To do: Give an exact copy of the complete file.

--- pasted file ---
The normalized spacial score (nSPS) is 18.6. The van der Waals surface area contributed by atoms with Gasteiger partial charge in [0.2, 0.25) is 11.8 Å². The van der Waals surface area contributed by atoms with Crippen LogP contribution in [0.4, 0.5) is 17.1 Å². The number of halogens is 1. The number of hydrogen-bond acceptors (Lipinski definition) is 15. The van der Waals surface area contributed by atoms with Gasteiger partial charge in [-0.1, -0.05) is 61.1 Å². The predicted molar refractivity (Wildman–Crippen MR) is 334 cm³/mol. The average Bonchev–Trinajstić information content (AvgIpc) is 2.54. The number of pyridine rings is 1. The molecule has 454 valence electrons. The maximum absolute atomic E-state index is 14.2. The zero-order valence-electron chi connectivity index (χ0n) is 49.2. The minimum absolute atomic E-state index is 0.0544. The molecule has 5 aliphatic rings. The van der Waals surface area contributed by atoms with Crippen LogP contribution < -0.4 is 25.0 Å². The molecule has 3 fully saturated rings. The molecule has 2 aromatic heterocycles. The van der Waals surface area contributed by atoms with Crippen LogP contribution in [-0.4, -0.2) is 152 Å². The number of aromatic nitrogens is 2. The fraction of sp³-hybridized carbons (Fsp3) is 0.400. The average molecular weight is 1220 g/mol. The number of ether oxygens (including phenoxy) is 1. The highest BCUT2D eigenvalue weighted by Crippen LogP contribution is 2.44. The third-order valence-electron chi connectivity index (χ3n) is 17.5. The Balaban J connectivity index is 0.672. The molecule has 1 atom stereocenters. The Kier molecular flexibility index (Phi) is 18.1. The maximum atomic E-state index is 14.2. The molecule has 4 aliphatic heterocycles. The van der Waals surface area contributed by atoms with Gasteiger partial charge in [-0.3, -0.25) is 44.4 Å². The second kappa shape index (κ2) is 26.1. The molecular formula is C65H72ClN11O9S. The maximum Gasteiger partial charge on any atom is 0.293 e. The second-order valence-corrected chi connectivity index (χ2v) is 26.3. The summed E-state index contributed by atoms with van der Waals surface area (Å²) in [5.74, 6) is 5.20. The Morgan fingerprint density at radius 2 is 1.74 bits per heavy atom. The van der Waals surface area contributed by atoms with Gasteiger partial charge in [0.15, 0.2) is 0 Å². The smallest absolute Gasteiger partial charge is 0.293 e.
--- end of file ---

The normalized spacial score (nSPS) is 18.6. The van der Waals surface area contributed by atoms with Gasteiger partial charge in [0.2, 0.25) is 11.8 Å². The van der Waals surface area contributed by atoms with Crippen LogP contribution in [0.4, 0.5) is 17.1 Å². The number of halogens is 1. The number of hydrogen-bond acceptors (Lipinski definition) is 15. The van der Waals surface area contributed by atoms with Gasteiger partial charge in [-0.1, -0.05) is 61.1 Å². The predicted molar refractivity (Wildman–Crippen MR) is 334 cm³/mol. The average Bonchev–Trinajstić information content (AvgIpc) is 2.54. The number of pyridine rings is 1. The molecule has 454 valence electrons. The maximum absolute atomic E-state index is 14.2. The zero-order valence-electron chi connectivity index (χ0n) is 49.2. The minimum absolute atomic E-state index is 0.0544. The molecule has 5 aliphatic rings. The van der Waals surface area contributed by atoms with Crippen LogP contribution < -0.4 is 25.0 Å². The molecule has 3 fully saturated rings. The molecule has 2 aromatic heterocycles. The van der Waals surface area contributed by atoms with Crippen LogP contribution in [-0.4, -0.2) is 152 Å². The number of aromatic nitrogens is 2. The fraction of sp³-hybridized carbons (Fsp3) is 0.400. The average molecular weight is 1220 g/mol. The number of ether oxygens (including phenoxy) is 1. The highest BCUT2D eigenvalue weighted by Crippen LogP contribution is 2.44. The third-order valence-electron chi connectivity index (χ3n) is 17.5. The Balaban J connectivity index is 0.672. The molecule has 1 atom stereocenters. The Kier molecular flexibility index (Phi) is 18.1. The maximum atomic E-state index is 14.2. The molecule has 4 aliphatic heterocycles. The van der Waals surface area contributed by atoms with Gasteiger partial charge in [-0.3, -0.25) is 44.4 Å². The second kappa shape index (κ2) is 26.1. The molecular formula is C65H72ClN11O9S. The maximum Gasteiger partial charge on any atom is 0.293 e. The second-order valence-corrected chi connectivity index (χ2v) is 26.3. The summed E-state index contributed by atoms with van der Waals surface area (Å²) in [5.74, 6) is 5.20. The Morgan fingerprint density at radius 2 is 1.74 bits per heavy atom. The van der Waals surface area contributed by atoms with Gasteiger partial charge in [0.15, 0.2) is 0 Å². The smallest absolute Gasteiger partial charge is 0.293 e.